A Two-Part Landscaping Renovation in San Francisco

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By Zahid Sardar
In an unusual collaboration among birds, wind, and one of San Francisco’s leading landscape architects, a California designer has made a pair of unique outdoor living spaces—one low and one high.

Bernal Hill, one of San Francisco’s sunniest and least-developed spots, is a bare peak rising some 450 feet out of an otherwise densely packed neighborhood of charming turn-of-the-20th-century homes and shops. But whereas many manmade gardens are watered to be verdant year-round, Bernal Hill’s winter green and summer brown are a refreshing marker of the seasons. And that is exactly what designer Peter Liang desired atop his recently remodeled 2,000-square-foot home on the hill’s southern slope.

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“I wanted to plant a green roof for its thermal mass, but I wanted it to be as natural as possible,” Liang says.

"I wanted to plant a green roof for its thermal mass, but I wanted it to be as natural as possible," Liang says. "To achieve that, what better partner could I have found than nature itself?"

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For his family’s recently remodeled home in San Francisco, designer Peter Liang undertook a two-part landscaping renovation: He planted a living roof, then, with the help of landscape architect Andrea Cochran, redid the backyard.

Now his 580-square-foot green roof is like a piece of the hill; its indigenous vegetation—seeded by birds and wind—is irrigated only by seasonal rain and dew.

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Plantings such as red clover and weeds, including black medic, are watered and pollinated naturally.

Purple thistles, California poppies, clover, and dandelions have all taken root in the roughly ten-inch-deep, lightweight humus and grape-husk soil. Liang has even handcrafted naturalistic undulations in the roof’s terrain to serve as shields against night breezes for when he and his wife, Grace, slip up through a ceiling hatch to sleep under the stars.

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“Bees are especially attracted to the clover,” notes Liang.

Liang, whose design-build firm, Blue Truck, is tem-porarily located in Santa Monica, loved sculpting the roof’s gentle berms with his fellow builders. "Design-ing like that is not hypothetical. There is something intuitive and real that presents itself in the making," Liang says.

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Across a small patch of lawn, a cedar walkway lines the raised planting beds. While the backyard is a more manicured space, the roof is allowed to be wild.

An opportunity for hands-on collaboration presented itself again when the home’s second-story addition neared completion and Liang realized that his upslope backyard offered little play space for his two toddlers. This time, he called a friend—the prominent San Francisco landscape architect Andrea Cochran.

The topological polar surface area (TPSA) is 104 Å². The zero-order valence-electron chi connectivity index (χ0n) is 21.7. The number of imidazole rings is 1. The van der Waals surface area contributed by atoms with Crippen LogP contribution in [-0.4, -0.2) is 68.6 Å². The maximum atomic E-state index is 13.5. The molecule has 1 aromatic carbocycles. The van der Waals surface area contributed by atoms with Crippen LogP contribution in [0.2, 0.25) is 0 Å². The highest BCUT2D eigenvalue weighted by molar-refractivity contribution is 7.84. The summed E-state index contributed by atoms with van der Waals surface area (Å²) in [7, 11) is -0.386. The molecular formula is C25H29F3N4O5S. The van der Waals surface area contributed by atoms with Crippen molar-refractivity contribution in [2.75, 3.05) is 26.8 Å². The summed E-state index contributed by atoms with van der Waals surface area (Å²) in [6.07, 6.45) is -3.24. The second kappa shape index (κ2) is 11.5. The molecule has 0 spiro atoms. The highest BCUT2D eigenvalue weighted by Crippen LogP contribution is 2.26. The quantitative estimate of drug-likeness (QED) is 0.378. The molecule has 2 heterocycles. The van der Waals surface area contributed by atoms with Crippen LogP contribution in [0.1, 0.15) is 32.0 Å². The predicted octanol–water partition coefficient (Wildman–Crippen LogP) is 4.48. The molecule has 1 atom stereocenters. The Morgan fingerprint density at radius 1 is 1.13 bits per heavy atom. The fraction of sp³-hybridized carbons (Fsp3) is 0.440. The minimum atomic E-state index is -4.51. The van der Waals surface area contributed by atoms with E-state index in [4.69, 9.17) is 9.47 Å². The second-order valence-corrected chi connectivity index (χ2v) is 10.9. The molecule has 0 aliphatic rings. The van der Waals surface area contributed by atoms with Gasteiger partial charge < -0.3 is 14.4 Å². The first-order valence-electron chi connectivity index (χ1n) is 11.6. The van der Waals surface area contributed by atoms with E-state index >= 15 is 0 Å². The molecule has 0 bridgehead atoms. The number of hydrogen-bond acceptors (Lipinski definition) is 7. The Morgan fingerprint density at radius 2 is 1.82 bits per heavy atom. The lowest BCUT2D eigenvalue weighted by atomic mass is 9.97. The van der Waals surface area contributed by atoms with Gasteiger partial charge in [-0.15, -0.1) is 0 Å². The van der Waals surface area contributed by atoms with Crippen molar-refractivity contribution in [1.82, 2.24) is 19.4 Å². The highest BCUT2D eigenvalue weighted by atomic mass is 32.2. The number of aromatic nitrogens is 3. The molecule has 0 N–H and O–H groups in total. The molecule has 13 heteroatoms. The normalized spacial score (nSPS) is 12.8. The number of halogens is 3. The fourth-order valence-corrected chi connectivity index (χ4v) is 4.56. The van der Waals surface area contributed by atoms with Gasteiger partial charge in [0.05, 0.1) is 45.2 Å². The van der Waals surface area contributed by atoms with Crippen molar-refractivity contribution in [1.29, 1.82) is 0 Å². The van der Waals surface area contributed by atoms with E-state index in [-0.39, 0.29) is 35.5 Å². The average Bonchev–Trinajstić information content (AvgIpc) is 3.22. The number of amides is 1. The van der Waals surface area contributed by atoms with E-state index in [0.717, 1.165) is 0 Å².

Cochran suggested leveling the 715-square-foot yard so that Liang’s first-floor open-plan living room and kitchen could flow smoothly into it. She recommended a low, slatted fence on the south side to let in more light for a patch of lawn, and taller plants on the west and north edges to enclose the "outdoor playroom."

Horngsheng Tu—a landscape architect in Cochran’s office—took over the project and worked on his own time, fine-tuning the details and choosing child-friendly succulents, such as thorn-free foxtail agaves. Liang also leaned on Troy Martinez, of 5 Elements Design, for help with plants and labor.

The flattened backyard, shored up with Cor-Ten steel retaining walls, rubble, and new soil, now has a low- maintenance ryegrass and fescue lawn, bordered on two sides by flush cedar boardwalks for the children to tricycle on. "The lawn was controversial," eco-conscious Liang says. "But I gave in. We needed a soft space to pitch tents!"

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The once-sloping space now has climbing vines, a slatted fence, and foxtail agaves.

Tough fiberglass planter boxes for herbs line up on the north side, masking the retaining walls. "These are things we’ve used before, but they are very site-specific here," Tu says, because these low-cost substitutes for Cor-Ten planters also double as chalkboards for the children.

Standard construction materials were deployed for the sturdy yet affordable west fence as well: Tu set 12-foot-tall, galvanized steel tubes at one-foot intervals, in four-foot-deep, 12-inch round concrete footings, and then spot-welded horizontal cables onto them to provide rungs for a tenacious and fragrant jasmine vine to climb.

"On the roof—as in jazz—our restrained, composed moves have encouraged something irrational and wild," Liang says. "That’s exactly what the best collaborations do."